Friday, December 19, 2014

Do you really want to use a calculator for that?

My daughter Lucia is learning Algebra right now. She's forever trying to figure out what 92 is divisible by or if 3X=194, is there a remainder.... There is so much she doesn't know, so much she has to parse apart to get to an answer. Once, after Lucia went to bed, I tried to do her math-- without a calculator-- and it was truly work for me. My math muscles have most definitely atrophied since fourth grade.

For those of you who have taken my class, you know that I draw some hard lines with Standing Head to Knee Pose. For many reasons, I feel 100% committed to teaching this posture really true to form. For one, it is really hard to balance when the posture's foundation is compromised (bent standing knee); two, you could hurt your back if you don't have proper alignment and a solid foundation; and three (and most important), if you skip the hard work to get through the steps of the posture, you've missed the most important part of the posture! Last week I said to one class, "Kicking out on a bent knee is like doing math with a calculator!"

But still I see it every day, people kicking out on a bent knee, or bending their elbows with a bent knee, even trying to touch forehead to knee with two bent knees! If you are a regular practitioner, you know what  I'm talking about. I know this shortcutting I see is just human nature. People are excited to "get there", to that final position of the posture. That's only natural; we are trained from toddlerhood to get to the finish line, to make the goal, to hit a home run.

In Yoga we are practicing a different paradigm. It's not the end point, it is the process of getting there.  In the process, our muscles develop, both physically and mentally. In Standing Head to Knee Pose, our quads strengthen and new neural pathways get established, but only if we give them the time and space to do the work.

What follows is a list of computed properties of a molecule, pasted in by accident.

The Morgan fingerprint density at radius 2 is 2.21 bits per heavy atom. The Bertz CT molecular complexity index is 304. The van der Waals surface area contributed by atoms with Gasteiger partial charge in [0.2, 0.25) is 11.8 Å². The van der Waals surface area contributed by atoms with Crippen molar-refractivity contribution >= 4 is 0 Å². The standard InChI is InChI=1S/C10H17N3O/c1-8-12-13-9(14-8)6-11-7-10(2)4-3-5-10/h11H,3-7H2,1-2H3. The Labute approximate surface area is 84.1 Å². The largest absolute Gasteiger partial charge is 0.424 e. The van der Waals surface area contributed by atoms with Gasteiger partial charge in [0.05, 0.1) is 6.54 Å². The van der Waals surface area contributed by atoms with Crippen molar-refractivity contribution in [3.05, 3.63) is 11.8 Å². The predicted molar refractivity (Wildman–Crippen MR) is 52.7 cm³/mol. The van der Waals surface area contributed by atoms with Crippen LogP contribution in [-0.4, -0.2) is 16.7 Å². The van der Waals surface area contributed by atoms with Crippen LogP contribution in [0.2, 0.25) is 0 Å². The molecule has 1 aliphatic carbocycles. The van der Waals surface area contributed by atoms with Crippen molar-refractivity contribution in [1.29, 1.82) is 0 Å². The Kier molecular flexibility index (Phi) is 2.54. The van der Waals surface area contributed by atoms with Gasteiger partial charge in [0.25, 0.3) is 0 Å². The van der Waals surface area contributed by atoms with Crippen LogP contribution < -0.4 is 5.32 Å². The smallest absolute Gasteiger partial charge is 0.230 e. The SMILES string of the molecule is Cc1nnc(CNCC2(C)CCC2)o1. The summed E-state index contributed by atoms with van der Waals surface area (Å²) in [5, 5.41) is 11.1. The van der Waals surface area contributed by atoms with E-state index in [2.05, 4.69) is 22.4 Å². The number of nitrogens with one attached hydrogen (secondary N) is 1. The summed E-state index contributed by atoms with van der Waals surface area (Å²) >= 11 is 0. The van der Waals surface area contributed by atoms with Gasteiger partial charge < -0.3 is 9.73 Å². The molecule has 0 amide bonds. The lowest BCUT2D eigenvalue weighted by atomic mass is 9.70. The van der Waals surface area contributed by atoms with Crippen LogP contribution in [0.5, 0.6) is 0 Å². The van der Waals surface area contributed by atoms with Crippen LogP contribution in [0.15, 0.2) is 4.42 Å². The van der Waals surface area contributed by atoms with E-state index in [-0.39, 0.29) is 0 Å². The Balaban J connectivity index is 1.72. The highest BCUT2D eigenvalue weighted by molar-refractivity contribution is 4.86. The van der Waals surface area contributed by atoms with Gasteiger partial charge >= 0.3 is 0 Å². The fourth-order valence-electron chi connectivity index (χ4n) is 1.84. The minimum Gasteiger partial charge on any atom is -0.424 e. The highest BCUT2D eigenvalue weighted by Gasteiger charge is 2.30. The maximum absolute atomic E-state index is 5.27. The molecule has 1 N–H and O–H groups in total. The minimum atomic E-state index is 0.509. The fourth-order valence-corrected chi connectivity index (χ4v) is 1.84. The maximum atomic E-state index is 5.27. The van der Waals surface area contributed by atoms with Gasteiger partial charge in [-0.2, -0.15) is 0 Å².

It is so like Lucia doing her math. I've watched over these three months of fourth grade: the first week complete confusion over what an integer is; how the heck long division makes sense; those pesky word problems! Day in and day out though, math homework comes home and Lucia struggles with these problems from the beginning, sometimes going back a unit to refresh certain concepts, but she's getting stronger and more solid in her math practice.

Some days when I practice Standing Head to Knee and my back feels good and my knees are happy,  I can kick out and hold my form. Other days, I'm not so strong, or my muscles are tight, or I have an injury, and I have to back track, refrain from kicking out first set, or maybe both sets. Every time I do the pose, I have to connect with what my body knows, what part of the posture is clicking into place, before I move onto the next part of the posture. Only then will I be able to get to the next part of the equation.

In not taking shortcuts, in not assuming our bodies "know it all" every time we practice, we're basically choosing not to use a calculator to get the final answer. We're choosing to use opportunities to build our strength, to learn new things, to uncover what we don't know.




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